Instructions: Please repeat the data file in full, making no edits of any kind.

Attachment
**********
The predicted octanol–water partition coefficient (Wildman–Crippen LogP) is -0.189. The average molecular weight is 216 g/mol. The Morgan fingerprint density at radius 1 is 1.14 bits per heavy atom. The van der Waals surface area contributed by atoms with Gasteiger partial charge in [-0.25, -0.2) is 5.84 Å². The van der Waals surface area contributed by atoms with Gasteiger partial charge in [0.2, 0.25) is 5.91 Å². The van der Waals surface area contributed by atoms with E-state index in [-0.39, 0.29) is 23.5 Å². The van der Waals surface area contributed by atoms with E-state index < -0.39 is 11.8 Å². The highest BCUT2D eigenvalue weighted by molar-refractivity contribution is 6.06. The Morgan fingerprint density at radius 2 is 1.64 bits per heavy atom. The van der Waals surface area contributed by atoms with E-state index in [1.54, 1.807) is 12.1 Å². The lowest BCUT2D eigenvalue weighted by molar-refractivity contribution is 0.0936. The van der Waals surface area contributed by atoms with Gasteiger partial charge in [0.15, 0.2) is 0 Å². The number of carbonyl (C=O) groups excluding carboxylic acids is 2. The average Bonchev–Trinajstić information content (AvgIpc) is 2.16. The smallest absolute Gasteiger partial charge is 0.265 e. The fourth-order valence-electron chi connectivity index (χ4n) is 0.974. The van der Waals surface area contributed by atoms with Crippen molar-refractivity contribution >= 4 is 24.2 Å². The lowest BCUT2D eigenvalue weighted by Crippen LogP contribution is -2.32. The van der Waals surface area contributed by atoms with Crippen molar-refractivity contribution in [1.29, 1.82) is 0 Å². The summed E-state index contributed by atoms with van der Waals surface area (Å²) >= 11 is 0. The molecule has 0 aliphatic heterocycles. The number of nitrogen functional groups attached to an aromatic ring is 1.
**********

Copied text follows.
The predicted octanol–water partition coefficient (Wildman–Crippen LogP) is -0.189. The average molecular weight is 216 g/mol. The Morgan fingerprint density at radius 1 is 1.14 bits per heavy atom. The van der Waals surface area contributed by atoms with Gasteiger partial charge in [-0.25, -0.2) is 5.84 Å². The van der Waals surface area contributed by atoms with Gasteiger partial charge in [0.2, 0.25) is 5.91 Å². The van der Waals surface area contributed by atoms with E-state index in [-0.39, 0.29) is 23.5 Å². The van der Waals surface area contributed by atoms with E-state index < -0.39 is 11.8 Å². The highest BCUT2D eigenvalue weighted by molar-refractivity contribution is 6.06. The Morgan fingerprint density at radius 2 is 1.64 bits per heavy atom. The van der Waals surface area contributed by atoms with E-state index in [1.54, 1.807) is 12.1 Å². The lowest BCUT2D eigenvalue weighted by molar-refractivity contribution is 0.0936. The van der Waals surface area contributed by atoms with Gasteiger partial charge in [0.15, 0.2) is 0 Å². The number of carbonyl (C=O) groups excluding carboxylic acids is 2. The average Bonchev–Trinajstić information content (AvgIpc) is 2.16. The smallest absolute Gasteiger partial charge is 0.265 e. The fourth-order valence-electron chi connectivity index (χ4n) is 0.974. The van der Waals surface area contributed by atoms with Crippen molar-refractivity contribution >= 4 is 24.2 Å². The lowest BCUT2D eigenvalue weighted by Crippen LogP contribution is -2.32. The van der Waals surface area contributed by atoms with Crippen molar-refractivity contribution in [1.29, 1.82) is 0 Å². The summed E-state index contributed by atoms with van der Waals surface area (Å²) >= 11 is 0. The molecule has 0 aliphatic heterocycles. The number of nitrogen functional groups attached to an aromatic ring is 1.